All objects, features, and advantages of the present invention will become apparent in the following detailed written description.

BRIEF DESCRIPTION OF THE DRAWINGS

The invention itself, as well as a preferred mode of use, further objects, and advantages thereof, will best be understood by reference to the following detailed description of an illustrative embodiment when read in conjunction with the accompanying drawings, wherein:

FIG. 1 is a cross-sectional view of an exemplary semiconductor structure in which a preferred embodiment of the present invention may be incorporated; and

FIG. 2 is a high-level logic flow diagram of a method for composing a thermally conductive thin film layer having a low dielectric property, in accordance with a preferred embodiment of the present invention.

DETAILED DESCRIPTION OF A PREFERRED EMBODIMENT

Referring now to the drawings and in particular to FIG. 1, there is illustrated a cross-sectional view of a semiconductor structure 10 in which a preferred embodiment of the present invention may be incorporated. To form semiconductor structure 10, a dielectric layer 17 is formed on top of a substrate 18 using a well-known deposition technique such as chemical vapor deposition (CVD) or spin-on. Substrate 18 is preferably made of silicon. A layer of metal, such as aluminum alloy and its barrier stack, is then deposited on dielectric layer 17. Metal lines may subsequently be formed by masking and etching the metal layer as is well-known in the art. For example, with the assistance of a mask, a photolithographic and reactive ion etch technique may be utilized to remove portions of the metal layer. As illustrated, semiconductor structure 10 includes two metal lines 15, 16 formed on top of dielectric layer 17.

An inter-metal dielectric layer 14 is then deposited on top of dielectric layer 17 and metal lines such as metal lines 15, 16. Inter-metal dielectric layer 14 can be made of the same dielectric medium as dielectric medium 17. At this point, a second level of metal lines may be formed on top of inter-metal dielectric layer 14 by masking and etching as is well-known in the art. As illustrated, two metal lines 12, 13 are formed on top of inter-metal dielectric layer 17. Finally, a passivation layer 11 is deposited on top of inter-metal dielectric layer 17 and second level metal lines such as metal lines 12, 13. Passivation layer 11 can be made of nitride or parylene.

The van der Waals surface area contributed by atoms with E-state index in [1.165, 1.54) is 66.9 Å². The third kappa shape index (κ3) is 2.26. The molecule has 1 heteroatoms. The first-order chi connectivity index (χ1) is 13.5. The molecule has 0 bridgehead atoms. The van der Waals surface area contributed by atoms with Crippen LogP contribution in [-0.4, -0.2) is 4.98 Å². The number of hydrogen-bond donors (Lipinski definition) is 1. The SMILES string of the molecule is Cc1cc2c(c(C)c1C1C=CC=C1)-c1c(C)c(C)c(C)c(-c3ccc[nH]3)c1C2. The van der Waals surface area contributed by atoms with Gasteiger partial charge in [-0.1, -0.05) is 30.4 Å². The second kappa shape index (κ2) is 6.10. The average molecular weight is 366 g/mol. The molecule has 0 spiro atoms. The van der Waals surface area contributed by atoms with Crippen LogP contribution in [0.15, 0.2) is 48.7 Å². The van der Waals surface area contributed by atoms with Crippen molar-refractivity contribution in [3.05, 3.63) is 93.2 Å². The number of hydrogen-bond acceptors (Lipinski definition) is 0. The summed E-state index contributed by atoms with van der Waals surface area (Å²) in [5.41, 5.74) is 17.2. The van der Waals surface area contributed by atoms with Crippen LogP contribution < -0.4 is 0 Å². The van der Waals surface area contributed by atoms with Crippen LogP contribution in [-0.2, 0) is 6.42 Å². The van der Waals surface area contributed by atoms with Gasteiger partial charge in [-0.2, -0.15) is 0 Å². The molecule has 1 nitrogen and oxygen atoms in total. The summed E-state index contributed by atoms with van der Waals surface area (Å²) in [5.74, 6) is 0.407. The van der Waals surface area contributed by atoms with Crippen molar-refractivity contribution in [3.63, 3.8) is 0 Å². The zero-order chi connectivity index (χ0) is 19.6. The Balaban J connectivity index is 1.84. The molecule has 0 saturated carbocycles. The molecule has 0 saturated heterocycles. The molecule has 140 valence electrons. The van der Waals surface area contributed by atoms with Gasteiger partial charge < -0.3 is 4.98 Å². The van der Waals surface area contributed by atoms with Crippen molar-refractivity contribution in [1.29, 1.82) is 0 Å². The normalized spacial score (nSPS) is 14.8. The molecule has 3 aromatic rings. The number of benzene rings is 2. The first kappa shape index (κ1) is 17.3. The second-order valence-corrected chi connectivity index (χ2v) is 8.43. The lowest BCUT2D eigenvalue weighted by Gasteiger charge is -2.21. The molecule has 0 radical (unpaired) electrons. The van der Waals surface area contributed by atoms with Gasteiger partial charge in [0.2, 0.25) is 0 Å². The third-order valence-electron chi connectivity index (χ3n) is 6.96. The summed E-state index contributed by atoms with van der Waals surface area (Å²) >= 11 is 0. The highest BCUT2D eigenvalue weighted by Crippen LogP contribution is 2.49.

With reference now to FIG. 2, there is illustrated a high-level logic flow diagram of a method for composing a thermally conductive thin film layer having a low dielectric property to be used within semiconductor structure 10 from FIG. 1, in accordance with a preferred embodiment of the present invention. Starting at block 20, a layer of silica precursor material is first deposited on a silicon wafer (i.e., substrate 18 in FIG. 1), as shown in block 21. The deposition step is preferably performed by a spin-on process as is well-known to those skilled in the relevant art. The silica precursor material can be, for example, either tetraethylorthosilane (TEOS) gel or tetramethylorthosilicate (TMOS) gel. While retaining its structure and porosity, the layer of silica precursor material is then dried, as depicted in block 22; and the layer of silica precursor material becomes a layer of porous silica film. The drying step can be performed by various drying techniques that are well-known in the art. After the drying step, the entire silicon wafer is subsequently placed into a chamber filled with methane gas for carbidization, as illustrated in block 23.